Charlotte weighs in at 65 pounds and is not timid, though sometimes, as with the rest of us, bravado, not boldness, gets her through the scary times. (A Rottweiler in your training class hates you, for example). Charlotte has no “seen-but-not-heard” attitude about her role in my life, or with any humans. And Charlotte is not taken forgranted. Now, with many years having passed since Patsy, years that were full of… oh, let’s leave it at “experience,” I approach with gratitude a small bit of existence that is uncomplicated or challenging—the companionship and love of a dog.
With this happy dog, I more easily endure slights or sorrows because of that furry face, that enthusiastic acceptance. I have, in fact, come to think that all of life’s moments, glad and sad, would be better accompanied by the permanent presence of one dog that, at birth, God assigns to each of us for all our time here. (A dog and, come to think of it, a handy-man.) And I appreciate that Charlotte is a good influence. Though I know that our dogs will love us, regardless--while our loving human connections can be weakened by enduring character flaws on both sides--she inspires me to unselfish behavior. As someone once said, I want to be the person my dog thinks I am.
As I started notes for this book, I was struck by the interval of time between these two dogs, a life-time really. Still, you get busy. You leave behind the pets of childhood and there’s college and travel and small apartments and career and a busy married life that accommodates cats rather than dogs. Then divorce and beginning again and money issues and sick parents and relocations. But the fates provide. Charlotte was not “planned” but placed before me in a happenstance that, as I look back, was surely part of a larger order. Certainly it changed my life, and gave her one. And Charlotte’s life has touched many.
The impact of this four-legged critter in a two-legged world is impressive. Her story should be told. You may well ask why. Charlotte is a dog, and what is to be learned from her little snippet of a life? I think a biography of a life that is well-lived--whether it’s inside dog fur or an Adolpho suit–can remind us of deeper truths than the day’s headlines reveal or a credit card provides. And, maybe it’s just because a Cinderella story always bears repeating. Whether it’s an evil step-mother or a judicious dog catcher who has placed a lovable soul in peril, we love to applaud the underdog who gets to a castle, or a little cottage in the woods. Charlotte got to that little cottage in the woods but she didn’t rest on her haunches.
Beautiful, chatty, Charlotte–like some fortunate humans–possesses a charisma that bids us draw near to catch her contagious conviction that life is fun. She can’t speak our language, can’t give advice or lead us to much except squirrels and groundhogs. But animal-loving humans, supposedly many IQ points ahead of Canis lupus familiari, respond to this dog as if a discovery has been stumbled upon that renders them Happy. They smile. “What kind of dog is that! She’s beautiful!”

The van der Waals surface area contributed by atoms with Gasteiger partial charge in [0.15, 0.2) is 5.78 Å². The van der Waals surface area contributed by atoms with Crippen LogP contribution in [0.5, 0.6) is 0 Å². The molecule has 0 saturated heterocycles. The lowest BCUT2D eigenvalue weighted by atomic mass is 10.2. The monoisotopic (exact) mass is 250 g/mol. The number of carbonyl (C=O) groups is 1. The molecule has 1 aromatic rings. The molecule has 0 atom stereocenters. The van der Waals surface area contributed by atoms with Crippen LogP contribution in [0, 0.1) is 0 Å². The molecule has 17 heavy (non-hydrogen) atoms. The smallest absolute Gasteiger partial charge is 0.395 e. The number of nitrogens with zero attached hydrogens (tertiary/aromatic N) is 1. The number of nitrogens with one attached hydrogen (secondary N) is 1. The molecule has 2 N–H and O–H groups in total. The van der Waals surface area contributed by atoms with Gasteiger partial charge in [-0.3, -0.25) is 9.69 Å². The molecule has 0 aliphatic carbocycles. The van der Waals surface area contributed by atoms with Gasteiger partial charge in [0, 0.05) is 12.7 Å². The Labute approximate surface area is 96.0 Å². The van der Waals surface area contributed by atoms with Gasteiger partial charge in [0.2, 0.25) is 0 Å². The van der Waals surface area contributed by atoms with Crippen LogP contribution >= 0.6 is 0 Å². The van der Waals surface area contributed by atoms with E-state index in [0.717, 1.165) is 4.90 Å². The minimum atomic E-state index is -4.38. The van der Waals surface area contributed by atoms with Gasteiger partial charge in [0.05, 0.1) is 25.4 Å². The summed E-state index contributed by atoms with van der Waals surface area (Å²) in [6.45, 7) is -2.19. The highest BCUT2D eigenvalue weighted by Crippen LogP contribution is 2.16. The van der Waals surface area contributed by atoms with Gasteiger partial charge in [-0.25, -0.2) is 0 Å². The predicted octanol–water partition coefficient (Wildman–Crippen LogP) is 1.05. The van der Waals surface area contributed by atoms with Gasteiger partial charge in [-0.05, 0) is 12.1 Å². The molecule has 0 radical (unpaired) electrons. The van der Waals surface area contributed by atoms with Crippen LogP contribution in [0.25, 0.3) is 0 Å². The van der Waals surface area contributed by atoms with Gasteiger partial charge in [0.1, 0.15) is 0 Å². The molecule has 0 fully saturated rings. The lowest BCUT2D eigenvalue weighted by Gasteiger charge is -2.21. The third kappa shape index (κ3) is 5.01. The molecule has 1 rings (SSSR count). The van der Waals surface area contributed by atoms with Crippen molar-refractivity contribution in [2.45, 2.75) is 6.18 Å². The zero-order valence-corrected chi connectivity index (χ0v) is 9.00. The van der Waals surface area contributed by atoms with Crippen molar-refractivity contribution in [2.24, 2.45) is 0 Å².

As it turns out, however, writing a book about your own dog is far from a walk in the park with a canine, though the idea seemed simple enough. No hours of squinting at microfiche on Species Identification Issues, no tomes on Sumerian rock carvings of dogs in Mesopotamia. Just the story of My Dog, told in a way that does justice to her specialness.
Well, sure. Except lots and lots of people own lots and lots of dogs and they love them as special. Asking them to read a book about your dog may be like asking them to watch all the slides of your Florida vacation. Then there’s the danger of the cuteness that hovers threateningly over any writer’s attempt at animal talk and thought.
Or the fact that every nuance of behavior of your pet, the snuffling under the rug for popcorn and the curved tail unfurling in sleep--is not the stuff of fascination to others. You’re just so darn close to the subject that you lack objectivity on the material. (But who among us can be truly objective about our dogs, or our families, or even our picks in the Final Four).
Finally, describing Charlotte is equivalent to explaining how something so small as a child’s hug can alter your universe. All that being said, here, nevertheless, is the story of my car-loving dog and her chauffeured rides to sites and events and adventures. If this sounds as gripping as MapQuest directions, let this be said: Charlotte is never dull. Since the same cannot be said of her biographer, I have cheated mightily by using many photos. Behold, then, Charlotte, in Charlotte the Wonder Dog, in loving remembrance of Patsy Dog and the pets of our childhood. And in honor of Charlotte and all the rescued “mutts” who bring joy to us in our adulthood.
Also available at fine bookstores everywhere.